Employees Preference in Liquidations Confirmed

Employees Preference in Liquidations Confirmed


As a result of a November 7 decision of the Supreme Court concerning Jennings Roadfreight Limited, the right of Inland Revenue to claim funds in a company bank account at liquidation in preference to all other creditors has been denied.  This effectively puts employees’ claims back at the top of the pecking order in respect of such funds, subject to the fees and costs of the liquidator.  But there are other important outcomes of the decision.



The Seventh Schedule of the Companies Act is the section which lays out the order in which preferential claims which must be paid by a liquidator.  It defines certain priority payments, principally the costs of the liquidation, and costs of the person who applied to liquidate the company.  After these priority costs have been met, a series of 9 categories must be paid out in order.  The wages and salaries of employees in respect of services provided during the preceding 4 months is the first category to be paid, followed by holiday pay, redundancy compensation and deductions from payroll.  Amounts owing to IRD under section 167 of the Tax Administration Act are placed at category 8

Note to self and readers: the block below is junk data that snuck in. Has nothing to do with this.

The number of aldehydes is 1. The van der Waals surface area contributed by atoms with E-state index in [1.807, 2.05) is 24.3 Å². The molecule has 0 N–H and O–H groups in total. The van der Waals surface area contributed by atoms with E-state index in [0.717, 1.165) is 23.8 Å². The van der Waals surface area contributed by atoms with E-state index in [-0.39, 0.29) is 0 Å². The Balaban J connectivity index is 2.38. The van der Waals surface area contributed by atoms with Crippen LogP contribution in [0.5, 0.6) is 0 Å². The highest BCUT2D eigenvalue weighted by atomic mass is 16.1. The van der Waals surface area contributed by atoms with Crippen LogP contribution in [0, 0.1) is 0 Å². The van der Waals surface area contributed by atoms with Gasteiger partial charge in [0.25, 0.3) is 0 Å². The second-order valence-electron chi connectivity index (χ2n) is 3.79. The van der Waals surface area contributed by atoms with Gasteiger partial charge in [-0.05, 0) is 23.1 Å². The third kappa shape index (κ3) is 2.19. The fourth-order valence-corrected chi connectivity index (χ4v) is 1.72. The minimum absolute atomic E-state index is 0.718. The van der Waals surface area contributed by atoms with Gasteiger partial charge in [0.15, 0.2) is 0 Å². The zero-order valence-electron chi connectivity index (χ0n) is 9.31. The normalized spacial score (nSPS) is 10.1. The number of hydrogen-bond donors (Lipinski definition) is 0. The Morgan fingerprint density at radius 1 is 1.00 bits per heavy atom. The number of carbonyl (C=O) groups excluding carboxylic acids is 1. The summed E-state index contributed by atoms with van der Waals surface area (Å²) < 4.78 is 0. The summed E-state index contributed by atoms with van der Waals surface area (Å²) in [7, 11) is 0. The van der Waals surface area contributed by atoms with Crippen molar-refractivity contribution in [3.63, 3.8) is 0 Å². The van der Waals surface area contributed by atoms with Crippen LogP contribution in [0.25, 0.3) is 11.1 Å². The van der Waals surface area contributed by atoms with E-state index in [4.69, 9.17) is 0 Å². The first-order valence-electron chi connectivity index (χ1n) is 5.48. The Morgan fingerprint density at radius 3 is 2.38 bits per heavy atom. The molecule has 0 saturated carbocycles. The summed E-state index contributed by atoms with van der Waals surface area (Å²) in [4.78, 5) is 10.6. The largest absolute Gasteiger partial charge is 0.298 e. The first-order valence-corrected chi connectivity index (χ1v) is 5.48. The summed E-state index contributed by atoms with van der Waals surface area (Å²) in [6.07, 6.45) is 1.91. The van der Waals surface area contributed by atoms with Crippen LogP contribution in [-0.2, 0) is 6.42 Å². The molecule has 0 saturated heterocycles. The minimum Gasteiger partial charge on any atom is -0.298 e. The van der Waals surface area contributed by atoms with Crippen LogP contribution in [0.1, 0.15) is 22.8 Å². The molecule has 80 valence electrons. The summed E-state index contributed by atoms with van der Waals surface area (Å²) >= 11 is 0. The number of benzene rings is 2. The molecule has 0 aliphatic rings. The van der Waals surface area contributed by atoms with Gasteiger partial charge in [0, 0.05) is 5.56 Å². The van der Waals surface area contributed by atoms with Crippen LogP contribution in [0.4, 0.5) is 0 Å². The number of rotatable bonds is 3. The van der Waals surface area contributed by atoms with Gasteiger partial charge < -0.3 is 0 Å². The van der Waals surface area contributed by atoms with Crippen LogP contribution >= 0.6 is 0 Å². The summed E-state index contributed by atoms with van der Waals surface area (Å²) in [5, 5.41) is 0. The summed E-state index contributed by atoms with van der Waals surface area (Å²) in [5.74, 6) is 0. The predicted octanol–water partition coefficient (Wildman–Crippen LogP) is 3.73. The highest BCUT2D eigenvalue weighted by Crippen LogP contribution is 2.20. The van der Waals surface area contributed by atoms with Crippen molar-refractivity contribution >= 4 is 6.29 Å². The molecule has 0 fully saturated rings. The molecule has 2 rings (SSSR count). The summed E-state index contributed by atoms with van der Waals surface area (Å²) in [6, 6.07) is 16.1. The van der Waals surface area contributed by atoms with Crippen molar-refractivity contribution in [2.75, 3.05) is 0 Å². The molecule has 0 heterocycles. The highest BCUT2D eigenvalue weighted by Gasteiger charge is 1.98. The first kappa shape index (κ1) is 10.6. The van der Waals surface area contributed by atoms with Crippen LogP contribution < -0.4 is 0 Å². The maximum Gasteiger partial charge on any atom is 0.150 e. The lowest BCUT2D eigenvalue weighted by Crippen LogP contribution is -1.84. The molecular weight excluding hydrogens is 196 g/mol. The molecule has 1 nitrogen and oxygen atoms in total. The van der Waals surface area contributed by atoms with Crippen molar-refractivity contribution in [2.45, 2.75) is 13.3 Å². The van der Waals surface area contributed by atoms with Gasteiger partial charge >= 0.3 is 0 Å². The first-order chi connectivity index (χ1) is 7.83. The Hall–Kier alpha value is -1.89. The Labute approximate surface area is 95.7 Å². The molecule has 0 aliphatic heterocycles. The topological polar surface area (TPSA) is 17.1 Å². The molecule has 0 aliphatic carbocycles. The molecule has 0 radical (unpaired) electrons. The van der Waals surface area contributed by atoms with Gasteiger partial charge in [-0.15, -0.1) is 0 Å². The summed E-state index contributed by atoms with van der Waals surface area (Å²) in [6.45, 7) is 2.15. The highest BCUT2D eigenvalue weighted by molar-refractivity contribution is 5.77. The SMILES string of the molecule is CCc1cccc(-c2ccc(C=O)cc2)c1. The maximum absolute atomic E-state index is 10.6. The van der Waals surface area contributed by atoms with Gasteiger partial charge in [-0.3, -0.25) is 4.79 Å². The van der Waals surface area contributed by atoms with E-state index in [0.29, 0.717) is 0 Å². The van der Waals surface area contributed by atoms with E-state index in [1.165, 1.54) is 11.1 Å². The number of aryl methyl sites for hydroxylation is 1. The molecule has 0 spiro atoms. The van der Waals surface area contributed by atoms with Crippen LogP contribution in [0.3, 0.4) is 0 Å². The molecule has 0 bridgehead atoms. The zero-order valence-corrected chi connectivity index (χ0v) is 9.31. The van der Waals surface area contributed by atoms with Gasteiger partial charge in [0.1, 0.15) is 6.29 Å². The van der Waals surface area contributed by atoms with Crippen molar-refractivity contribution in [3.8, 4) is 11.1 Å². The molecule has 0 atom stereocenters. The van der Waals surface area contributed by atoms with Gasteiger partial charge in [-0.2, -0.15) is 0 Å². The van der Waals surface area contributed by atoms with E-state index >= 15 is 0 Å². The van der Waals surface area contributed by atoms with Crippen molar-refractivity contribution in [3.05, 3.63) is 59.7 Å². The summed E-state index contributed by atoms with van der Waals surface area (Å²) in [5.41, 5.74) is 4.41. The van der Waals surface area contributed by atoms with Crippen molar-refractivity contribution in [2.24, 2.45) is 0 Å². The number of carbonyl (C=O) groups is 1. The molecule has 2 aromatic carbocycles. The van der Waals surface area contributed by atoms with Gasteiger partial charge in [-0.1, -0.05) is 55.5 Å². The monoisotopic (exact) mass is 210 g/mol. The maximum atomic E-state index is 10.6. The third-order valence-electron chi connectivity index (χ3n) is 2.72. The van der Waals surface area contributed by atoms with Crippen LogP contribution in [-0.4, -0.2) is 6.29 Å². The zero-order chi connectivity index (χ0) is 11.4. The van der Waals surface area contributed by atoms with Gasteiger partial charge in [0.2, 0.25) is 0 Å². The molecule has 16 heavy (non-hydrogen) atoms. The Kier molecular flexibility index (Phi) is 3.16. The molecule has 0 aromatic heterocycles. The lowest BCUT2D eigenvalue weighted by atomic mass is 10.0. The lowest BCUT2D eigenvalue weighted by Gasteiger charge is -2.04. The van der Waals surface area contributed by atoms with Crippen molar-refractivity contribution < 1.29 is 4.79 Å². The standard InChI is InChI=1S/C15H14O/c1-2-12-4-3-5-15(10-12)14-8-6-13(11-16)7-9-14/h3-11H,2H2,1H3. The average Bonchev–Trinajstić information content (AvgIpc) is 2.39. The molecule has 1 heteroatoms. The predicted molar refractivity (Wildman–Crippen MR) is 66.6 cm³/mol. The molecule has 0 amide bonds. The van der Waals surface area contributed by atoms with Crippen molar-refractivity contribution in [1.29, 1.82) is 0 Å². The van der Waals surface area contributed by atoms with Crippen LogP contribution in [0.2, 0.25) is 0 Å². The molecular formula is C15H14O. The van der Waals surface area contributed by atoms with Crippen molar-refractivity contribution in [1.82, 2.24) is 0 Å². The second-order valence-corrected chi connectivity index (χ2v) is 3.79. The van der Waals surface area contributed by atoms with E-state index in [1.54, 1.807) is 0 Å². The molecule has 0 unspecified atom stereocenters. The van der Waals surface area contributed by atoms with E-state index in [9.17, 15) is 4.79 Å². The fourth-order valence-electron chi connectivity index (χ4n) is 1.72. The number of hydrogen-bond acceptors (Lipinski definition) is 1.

Jennings Roadfreight was placed into liquidation on 24 March 2011, owing IRD approximately $50,000 for PAYE not paid.  The company’s bank account had an in funds balance of $14,076.  IRD caused the bank to remit to it the credit balance in the bank account, claiming an entitlement under section 167(1) of the Tax Administration Act, which creates a statutory trust in respect of funds in a company’s bank account, to the extent there is unpaid PAYE.


The liquidators took the matter to the Courts, and although they were successful in setting aside the IRD’s claim in the High Court, IRD had the decision reversed in the Court of Appeal.  The decision by the Supreme Court re-instates the decision of the High Court, and the primacy of the Companies Act in this matter.


The decision is an important one for more reasons than one.  Establishing that the Companies Act takes precedence over the Tax Administration Act is a relief to anyone who has had cause to deal with a liquidation, either as a creditor or liquidator.  What is a relatively straight forward set of rules for dealing with the funds in a company liquidation has now been reinforced.


But a side effect of the decision is that liquidators can continue to accept appointment to liquidations knowing that, if there are funds in the company bank account, these can be used for the purposes of the liquidation.  While the funding needs of the tax man are appreciated, denuding a company in liquidation of all cash funds would make it less likely that a professional liquidator will accept appointment.  While the Official Assignee is the default liquidator in such circumstances, it is accepted that his office can do little, in a liquidation where there are no funds to enable his officers to investigate and if necessary litigate to achieve a fair outcome for all.


Whether payments made to IRD prior to the liquidation of a company might be attacked by a liquidator under the Voidable Preference regime is a topic for the future…


Paul Sargison